Reply
Tom
1 year ago

Thank you so much for your thorough reviews. You help a lot of people. I think I will buy me a Faraday Cortland tomorrow ?.

Reply
Court Rye
1 year ago

Yay! Thanks for the positive feedback, I do my best and love to help people find a great fit… The Cortland is beautiful and I hope you enjoy it ;)

Reply
Steven Miyano
1 year ago

Hello Court, I am very interested in purchasing an ebike. I love your reviews and have learned so much from them. I am 65 with a little heart condition and live on a pretty steep hill. I would like to get back into biking for exercise but I know I can’t ride my Cannondale back up home. I am interested in the Courtland and Trek FX500. In your opinion, which would be better for climbing steep hills? Do you have any other recommendations? I presently am not a serious rider but live here in Sonoma county and there is a lot of nice country to ride/cruise around. Keep up the good work.

Reply
Court Rye
1 year ago

Hi Steven, I’m not really familiar with a model by Trek called the FX500 but have seen the XM700+ is this what you were referring to? I love the Cortland by Faraday because it’s quiet, light weight and comfortable to ride but the power is more limited given a front mounted geared hub motor vs. mid-drive or larger rear mounted hub. Depending on your weight and ability to pedal and contribute it might work well or be limiting. Some poeple in your shoes go the other way and get a heavy but powerful Pedego ebike and just use the throttle. I like pedaling and prefer a platform that’s easy to lift and maneuver so my choice is usually more along the lines of the Cortland. Hope this helps! The company is actually local to SF so you’d be close to service and support as well which is nice :)

Reply
Steve
1 year ago

Thanks Court for your response. It was very helpful. You were correct, I was thinking about the Trek XM700+….senior moment! Might you know a bike shop in the Bay Area that might have an XM700+ available to see any ride? None of the Trek dealers in the north bay have one. I hate to order one sight-unseen and it not make it up our street.

Reply
Court Rye
1 year ago

Hi Steve! Sounds like you’ve checked around… I don’t know of many Trek dealers in your area off the top of my head. I searched the model out down in Irvine California and I think they only had a few. Seems like the company is just dipping their toe into the space. Maybe reach out directly to Trek for feedback? I don’t see why they wouldn’t or couldn’t do an inter-store transfer or something? You could always take a weekend getaway to one of the stores in SoCal area :)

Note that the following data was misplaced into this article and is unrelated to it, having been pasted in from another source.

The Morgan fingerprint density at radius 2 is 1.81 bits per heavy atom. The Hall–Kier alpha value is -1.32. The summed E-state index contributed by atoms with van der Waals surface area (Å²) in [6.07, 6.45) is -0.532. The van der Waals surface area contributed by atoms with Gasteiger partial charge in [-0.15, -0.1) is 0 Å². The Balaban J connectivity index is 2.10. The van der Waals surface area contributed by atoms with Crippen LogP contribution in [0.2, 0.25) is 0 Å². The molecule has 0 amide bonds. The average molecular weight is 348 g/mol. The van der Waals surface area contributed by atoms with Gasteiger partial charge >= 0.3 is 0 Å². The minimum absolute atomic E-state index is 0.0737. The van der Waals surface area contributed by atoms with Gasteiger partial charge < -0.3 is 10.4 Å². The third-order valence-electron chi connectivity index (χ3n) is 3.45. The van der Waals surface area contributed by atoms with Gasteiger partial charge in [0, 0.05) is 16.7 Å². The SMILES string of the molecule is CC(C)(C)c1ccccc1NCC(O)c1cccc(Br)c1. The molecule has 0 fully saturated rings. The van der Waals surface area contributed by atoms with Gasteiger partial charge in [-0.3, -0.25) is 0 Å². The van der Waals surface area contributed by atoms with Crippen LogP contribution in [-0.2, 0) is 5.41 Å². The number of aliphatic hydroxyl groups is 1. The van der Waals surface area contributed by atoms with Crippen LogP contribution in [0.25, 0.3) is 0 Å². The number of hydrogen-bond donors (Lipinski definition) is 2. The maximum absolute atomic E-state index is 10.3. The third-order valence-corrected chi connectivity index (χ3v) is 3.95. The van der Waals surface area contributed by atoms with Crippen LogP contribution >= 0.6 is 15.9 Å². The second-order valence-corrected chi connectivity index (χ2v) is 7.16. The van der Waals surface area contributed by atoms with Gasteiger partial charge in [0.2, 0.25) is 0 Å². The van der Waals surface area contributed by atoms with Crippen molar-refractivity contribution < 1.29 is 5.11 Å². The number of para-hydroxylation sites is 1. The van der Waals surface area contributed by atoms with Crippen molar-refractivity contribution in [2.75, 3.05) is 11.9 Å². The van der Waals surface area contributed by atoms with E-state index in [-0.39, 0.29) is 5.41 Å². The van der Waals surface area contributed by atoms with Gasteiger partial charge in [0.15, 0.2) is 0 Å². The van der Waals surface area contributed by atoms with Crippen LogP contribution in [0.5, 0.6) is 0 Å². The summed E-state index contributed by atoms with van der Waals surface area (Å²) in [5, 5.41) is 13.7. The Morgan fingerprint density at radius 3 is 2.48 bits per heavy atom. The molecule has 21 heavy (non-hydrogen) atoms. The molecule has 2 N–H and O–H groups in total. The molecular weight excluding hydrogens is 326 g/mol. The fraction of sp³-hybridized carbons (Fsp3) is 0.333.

Reply
Don
6 months ago

I just bought a Faraday last December and have used it every day since. I notice that the Alfine 8 can have trouble shifting when the weather drops below 28 degrees (has trouble taking up cable slack). Studded tires eat into the range somewhat and the cold temperatures (expect 12-15 miles at 18-19 mph in 20 degree weather). I really like it though, so far there has been no maintenance (my old bike needed a check over every 200 miles). I originally didn’t like the front tire pulling design, but have found that on ice and in snow the front pulling action actually helps stability tremendously especially if you shift to lower gears and put it on max power. The weight is excellent and my wife can easily lift it and load it etc. We are considering getting another. The front rack is really stable and large. Pretty easy to throw a regular size pizza box in it with just sticking out the front rack. It recharges very fast making the charger worth bringing. It’ll easily recharge about half the battery in under 20 minutes, it slows down and takes longer to top off.

Reply
Court Rye
6 months ago

Great summary Don, I’m glad the bike is pleasing you and your wife… and that she can lift it! That seems to be a major hurdle for some and an area I personally dislike dealing with. The range on these ebikes is more limited but with the quick charging and fairly compact charger it sounds like you’re doing great. Neat to hear how it performs for you in snow… hadn’t even thought of studded tires! Where’d you get them? Any tips on brand or size etc.? Also, great feedback about the internally geared Alfine 8 hub. I have noticed some differences in how that behaves vs. a traditional derailleur, interesting that temperature has made a difference for you.

Reply
Don
6 months ago

Hi Court, I spoke with Faraday and they seemed to think the issue with the hub is with the tension and that if they are not totally tuned right they can become cold sensitive, so perhaps it is fixable. I think a realistic range of the bike is about 16 miles. I have about 3 miles of slight incline and 3 miles of decline followed by about 10 almost perfectly flat miles then the battery e-ink indicates empty. I am excited about the external battery they are going to release this summer-ish as I am thinking that would double the miles to a very realistic 36 miles. It is extremely well made and I’ll write another update when I put 2k+ miles on it.